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To Brine or not to brine - Page 2

post #21 of 24

To Brine, or not to Brine?

I not only brine my turkeys, but all poultry and pork. From my understanding, the lack of brining creates a loss of about 16% to 18% of the body weight while cooking... it's all moisture loss. Soaking in water for a few hours will result in a 14% to 16% loss of body weight, a salt brine will result in 12% or less in weight loss. My white breast meat is like a sponge, you can wring out a ton of juices. My sister hated turkey white meat, exclaiming it's always too dry... until I talked her into tasting just one little piece of mine... "I LOVE white meat!!" was the first thing out of her mouth, as she grabbed another piece.

For chickens and turkeys, I also mix up some sage butter, and use a spoon to separate the skin from the meat on the breast, and right around the upper thighs. I then spread the softened butter just under the skin. This process separates the skin from the meat, creating a slightly crisper, (not soggy) and more flavorful skin, as well as the outer meat. I also add a little basil to the butter for a little sweetness.

Ok, I know nobody asked, but... when slicing the white meat from the turkey, rather than slicing off each piece - one sliver at time, and placing them individually on the plate, only the people getting the first few pieces get any of that great skin. So, I slice off each complete breast, down to the bone in one large piece from each side. I then lay the breast on the plate, and slice each breast piece on a bias, like you would a tri-tip, or brisket. This allows me to include a piece of skin with every slice of white meat... no more fighting over who gets the skin. Since I use the sage butter under the skin, it also gives everyone that extra flavor cooked into the outer edges of the meat. But, of course I always leave a little bit of white meat on the bone... for pick'ns later.

When brining baby back ribs, instead of just water, I use a gallon of apple juice, with brown sugar and salt... and a few other things, and then top it off with water until the ribs are completely submersed. I use one of those insulated cooler bags from Sams' or Costco for brining ribs, they're tall, elongated, narrow on the sides, water proof, closed up with a zipper, and can be washed out with antibacterial soap after each use. I put several handfuls of ice cubes in the water, on top of the submerged ribs until there's a single layer of ice cubes. This keeps everything cold - there's still ice in there two hours later, and I don't have to take up space in my fridges. I've brined up to 9 racks of ribs in the bag at one time.. I actually have more than one of these bags, one is simply dedicated to brining.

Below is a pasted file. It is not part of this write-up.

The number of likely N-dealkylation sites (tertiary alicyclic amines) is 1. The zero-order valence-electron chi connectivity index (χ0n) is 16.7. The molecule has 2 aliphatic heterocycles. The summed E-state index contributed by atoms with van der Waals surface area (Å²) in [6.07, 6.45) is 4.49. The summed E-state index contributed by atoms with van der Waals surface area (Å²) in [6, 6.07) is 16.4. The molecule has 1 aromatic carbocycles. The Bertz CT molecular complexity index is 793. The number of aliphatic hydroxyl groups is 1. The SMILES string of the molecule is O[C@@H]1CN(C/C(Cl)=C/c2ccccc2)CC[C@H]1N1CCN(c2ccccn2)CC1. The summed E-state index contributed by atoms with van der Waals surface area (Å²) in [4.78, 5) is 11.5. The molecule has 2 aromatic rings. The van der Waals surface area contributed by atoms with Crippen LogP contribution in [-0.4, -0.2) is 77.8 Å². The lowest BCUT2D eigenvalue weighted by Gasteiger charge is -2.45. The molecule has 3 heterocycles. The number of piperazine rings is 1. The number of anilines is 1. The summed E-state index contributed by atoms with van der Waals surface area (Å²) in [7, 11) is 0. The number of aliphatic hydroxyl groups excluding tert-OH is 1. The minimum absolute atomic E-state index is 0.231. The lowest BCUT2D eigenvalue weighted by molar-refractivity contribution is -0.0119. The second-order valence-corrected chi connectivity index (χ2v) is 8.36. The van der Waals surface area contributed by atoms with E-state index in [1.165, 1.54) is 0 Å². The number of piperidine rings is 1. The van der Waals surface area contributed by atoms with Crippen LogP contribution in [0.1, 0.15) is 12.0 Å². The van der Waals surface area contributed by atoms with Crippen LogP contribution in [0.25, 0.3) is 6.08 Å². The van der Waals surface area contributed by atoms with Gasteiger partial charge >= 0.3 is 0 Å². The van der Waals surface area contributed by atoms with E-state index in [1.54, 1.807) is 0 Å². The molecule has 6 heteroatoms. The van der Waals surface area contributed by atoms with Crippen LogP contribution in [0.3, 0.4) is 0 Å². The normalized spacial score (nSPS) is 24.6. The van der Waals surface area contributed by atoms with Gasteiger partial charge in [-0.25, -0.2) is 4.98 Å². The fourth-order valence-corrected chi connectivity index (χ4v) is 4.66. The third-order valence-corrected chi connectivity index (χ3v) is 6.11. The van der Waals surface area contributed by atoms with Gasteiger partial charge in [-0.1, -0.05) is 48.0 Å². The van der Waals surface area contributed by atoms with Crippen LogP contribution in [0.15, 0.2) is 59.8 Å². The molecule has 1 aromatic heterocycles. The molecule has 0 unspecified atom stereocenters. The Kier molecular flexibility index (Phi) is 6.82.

Good Eat'n my friends.
post #22 of 24
Can you explain why you brine your ribs?
post #23 of 24

Brining Ribs

Hey bbq bubba,

I originally started brining my pork loins, and thick chops, (along with poultry) and found they come out just as juicy and moist as the white breast meat I described in my previous post... so, I tried it with baby back ribs.

I can assure you with time tested, and consistent results that brining the ribs first, in the apple juice, brown sugar, salt... and other ingredients that also include Emeril Essence, Pecan rub, and a few others, that the difference between this and not brining is amazing. I brine them for two hours, dry them off, massage them with EVO, apply my rubs, and let them rest some more before cooking.

What I believe is that although not a ton of meat on these, the brine helps the meat not only retain additional moisture, but I think it helps the ribs absorb the dry rub spices deeper into the meat, and it adds an additional layer of flavor to the ribs.

I've been rushed before, not having the time to brine them, and I was very disappointed, although everything else was done to my usual specs, and they were still really good, the flavor was too shallow, and I could definitely taste that something was missing... everything else was done just exactly as I do every time. I've gotten used to the depth of flavor from the brine, the rub spices, the bbq sauce, and the smoke. The flavor is very complex, multi-dimensional, and although not thick meat, you can taste each layer of the flavors right down to the bone. And partially, to complement the brine, I typically use apple and/or pecan wood for the smoke.

On average, I usually cook 6, 9, or 12 racks of ribs at a time, (always packaged in 3's at Sam's and Costco) depending on the number of guest... along with 4 to 6 tri-tips... and a lot of other food. I cook this amount of ribs probably betweem 15 and 20 times a year.

I realize it may not make a lot of sense to brine them as far as simply retaining moisture because they're so small, but I would certainly say that all you have to lose by trying it at least once, is a gallon apple juice, some brown sugar, salt, water, and whatever else floats your boat... oh, and two more hours on the clock. You really have nothing to lose. Nothing ventured, nothing gained... and one of my favorite sayings is... "I'll try anything twice.. the first time could have been an anomaly."


30" CharGriller Professional with side firebox
34" Natural Gas Grand Hall
37" Dual chamber, front loading Brinkmann Professional
40" Masterbuilt Electric Smokehouse.
post #24 of 24
Interesting theory Dave.
I always have turned my nose up brining ribs but you may have changed my mind. cool.gif
Nice post and great explanation!
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